Tuesday, December 7, 2010

City Farming

Here are some options


They are the easiest to farm in the city, anyone can do it. Chickens provide both meat and eggs and they eat kitchen scraps (this reduces waste) Their manure can be used to make a “tea” which is a good fertilizer (it can't be used 'raw' because it's too high in nitrogen.

There’s a great video on a chicken coop designed for use on patios and terraces, so you could even keep 2 or 3 chickens in a high-rise apartment




This is an interesting article in the New York Times about people keeping chickens in the city. It talks about some of the problems (it’s illegal in some cities) and advantages, and mentions several websites for city-dwelling chicken owners, including The Chicken City (http://home.centurytel.net/thecitychicken/index.html) which is a great site for anyone who wants to raise chickens in the city; lots of information on breeds, coops, issues that may arise and how to solve them. Most of the information is for people who want to keep chickens in their backyard, focusing on chicken tractors (portable coops), but I also found the link to the above terrace coop on this site. Lots of great pictures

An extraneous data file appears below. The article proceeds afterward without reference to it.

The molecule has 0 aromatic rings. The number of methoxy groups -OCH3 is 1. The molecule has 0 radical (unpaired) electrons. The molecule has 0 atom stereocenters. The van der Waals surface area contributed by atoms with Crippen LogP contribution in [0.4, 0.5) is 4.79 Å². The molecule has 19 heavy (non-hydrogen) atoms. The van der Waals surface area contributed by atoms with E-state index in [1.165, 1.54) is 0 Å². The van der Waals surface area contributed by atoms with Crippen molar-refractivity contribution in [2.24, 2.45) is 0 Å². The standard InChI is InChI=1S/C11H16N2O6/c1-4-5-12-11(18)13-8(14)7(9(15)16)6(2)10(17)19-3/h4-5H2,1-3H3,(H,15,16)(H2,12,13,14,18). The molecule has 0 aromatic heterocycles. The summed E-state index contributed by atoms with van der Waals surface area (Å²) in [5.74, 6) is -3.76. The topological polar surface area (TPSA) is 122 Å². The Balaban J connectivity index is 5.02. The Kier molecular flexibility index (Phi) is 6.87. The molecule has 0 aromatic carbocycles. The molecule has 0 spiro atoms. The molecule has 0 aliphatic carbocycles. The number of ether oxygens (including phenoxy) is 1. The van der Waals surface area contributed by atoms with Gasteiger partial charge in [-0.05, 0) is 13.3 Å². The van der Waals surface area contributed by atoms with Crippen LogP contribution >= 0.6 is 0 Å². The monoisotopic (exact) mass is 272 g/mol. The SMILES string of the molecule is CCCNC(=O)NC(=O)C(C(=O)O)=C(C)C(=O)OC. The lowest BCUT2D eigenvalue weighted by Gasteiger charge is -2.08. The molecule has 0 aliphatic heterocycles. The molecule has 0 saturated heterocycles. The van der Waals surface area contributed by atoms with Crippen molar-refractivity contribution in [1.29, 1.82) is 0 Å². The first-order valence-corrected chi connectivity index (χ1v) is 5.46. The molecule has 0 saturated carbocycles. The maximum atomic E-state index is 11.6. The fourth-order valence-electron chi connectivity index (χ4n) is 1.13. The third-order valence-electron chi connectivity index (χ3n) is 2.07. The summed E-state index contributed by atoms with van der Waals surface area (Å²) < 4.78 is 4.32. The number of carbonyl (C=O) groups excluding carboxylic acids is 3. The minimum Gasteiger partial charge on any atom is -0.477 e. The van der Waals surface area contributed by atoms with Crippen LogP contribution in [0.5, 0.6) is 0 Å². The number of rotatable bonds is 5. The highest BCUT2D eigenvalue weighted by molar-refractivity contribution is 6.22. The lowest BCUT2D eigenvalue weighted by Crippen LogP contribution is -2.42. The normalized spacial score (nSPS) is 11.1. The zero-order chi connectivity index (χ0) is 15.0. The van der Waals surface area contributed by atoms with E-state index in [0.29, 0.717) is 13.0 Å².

Manure digesters:

The manure undergoes an anaerobic digestion that produces methane and carbon dioxide which are then burned to make electricity. This produces heat. Any kind of manure (chicken, cattle etc.) can be used, and the manure can still be used as fertilizer after the digestion.Currently, they used only on large farms, but they could be adapted for residential use

Smalll Manure


Energy Justice Network, "Anaerobic Digesters ." http://www.energyjustice.net/digesters/ (accessed Nov. 9, 2010).
Roberts, Guy. "SMALL-SCALE MANURE DIGESTERS: POTENTIAL FOR ON-FARM HEAT AND ENERGY." http://www.uvm.edu/~cmorriso/AltEnergy/smallmanure.pdf (accessed Nov. 9, 2010).

Lea Koch, Nov. 9, 2010

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